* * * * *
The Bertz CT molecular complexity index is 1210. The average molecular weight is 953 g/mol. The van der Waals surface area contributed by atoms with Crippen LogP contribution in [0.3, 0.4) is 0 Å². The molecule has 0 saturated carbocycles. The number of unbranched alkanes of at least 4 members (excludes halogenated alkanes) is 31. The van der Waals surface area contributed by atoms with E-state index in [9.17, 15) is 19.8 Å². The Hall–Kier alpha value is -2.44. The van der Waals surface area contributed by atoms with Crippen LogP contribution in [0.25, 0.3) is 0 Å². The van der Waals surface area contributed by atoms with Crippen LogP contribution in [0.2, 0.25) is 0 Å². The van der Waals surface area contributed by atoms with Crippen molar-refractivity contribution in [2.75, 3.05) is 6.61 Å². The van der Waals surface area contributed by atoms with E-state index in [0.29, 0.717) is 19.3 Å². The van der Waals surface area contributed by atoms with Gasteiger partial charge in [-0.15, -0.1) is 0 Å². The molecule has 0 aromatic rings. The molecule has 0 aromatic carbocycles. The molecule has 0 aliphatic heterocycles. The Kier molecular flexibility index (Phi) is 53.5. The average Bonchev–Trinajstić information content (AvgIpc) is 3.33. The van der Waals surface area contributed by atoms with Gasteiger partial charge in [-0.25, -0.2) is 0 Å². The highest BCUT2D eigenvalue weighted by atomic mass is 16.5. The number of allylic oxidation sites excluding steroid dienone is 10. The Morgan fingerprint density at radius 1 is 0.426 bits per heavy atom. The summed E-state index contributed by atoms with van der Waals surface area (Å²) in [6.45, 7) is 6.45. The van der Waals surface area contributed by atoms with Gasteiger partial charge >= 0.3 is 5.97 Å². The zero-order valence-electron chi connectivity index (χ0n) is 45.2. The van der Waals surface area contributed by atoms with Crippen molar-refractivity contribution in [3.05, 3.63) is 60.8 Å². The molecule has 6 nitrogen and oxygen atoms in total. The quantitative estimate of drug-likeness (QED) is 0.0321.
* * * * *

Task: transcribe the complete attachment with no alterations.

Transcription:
The Bertz CT molecular complexity index is 1210. The average molecular weight is 953 g/mol. The van der Waals surface area contributed by atoms with Crippen LogP contribution in [0.3, 0.4) is 0 Å². The molecule has 0 saturated carbocycles. The number of unbranched alkanes of at least 4 members (excludes halogenated alkanes) is 31. The van der Waals surface area contributed by atoms with E-state index in [9.17, 15) is 19.8 Å². The Hall–Kier alpha value is -2.44. The van der Waals surface area contributed by atoms with Crippen LogP contribution in [0.25, 0.3) is 0 Å². The van der Waals surface area contributed by atoms with Crippen LogP contribution in [0.2, 0.25) is 0 Å². The van der Waals surface area contributed by atoms with Crippen molar-refractivity contribution in [2.75, 3.05) is 6.61 Å². The van der Waals surface area contributed by atoms with E-state index in [0.29, 0.717) is 19.3 Å². The van der Waals surface area contributed by atoms with Gasteiger partial charge in [-0.15, -0.1) is 0 Å². The molecule has 0 aromatic rings. The molecule has 0 aromatic carbocycles. The molecule has 0 aliphatic heterocycles. The Kier molecular flexibility index (Phi) is 53.5. The average Bonchev–Trinajstić information content (AvgIpc) is 3.33. The van der Waals surface area contributed by atoms with Gasteiger partial charge in [-0.25, -0.2) is 0 Å². The highest BCUT2D eigenvalue weighted by atomic mass is 16.5. The number of allylic oxidation sites excluding steroid dienone is 10. The Morgan fingerprint density at radius 1 is 0.426 bits per heavy atom. The summed E-state index contributed by atoms with van der Waals surface area (Å²) in [6.45, 7) is 6.45. The van der Waals surface area contributed by atoms with Gasteiger partial charge >= 0.3 is 5.97 Å². The zero-order valence-electron chi connectivity index (χ0n) is 45.2. The van der Waals surface area contributed by atoms with Crippen molar-refractivity contribution in [3.05, 3.63) is 60.8 Å². The molecule has 6 nitrogen and oxygen atoms in total. The quantitative estimate of drug-likeness (QED) is 0.0321.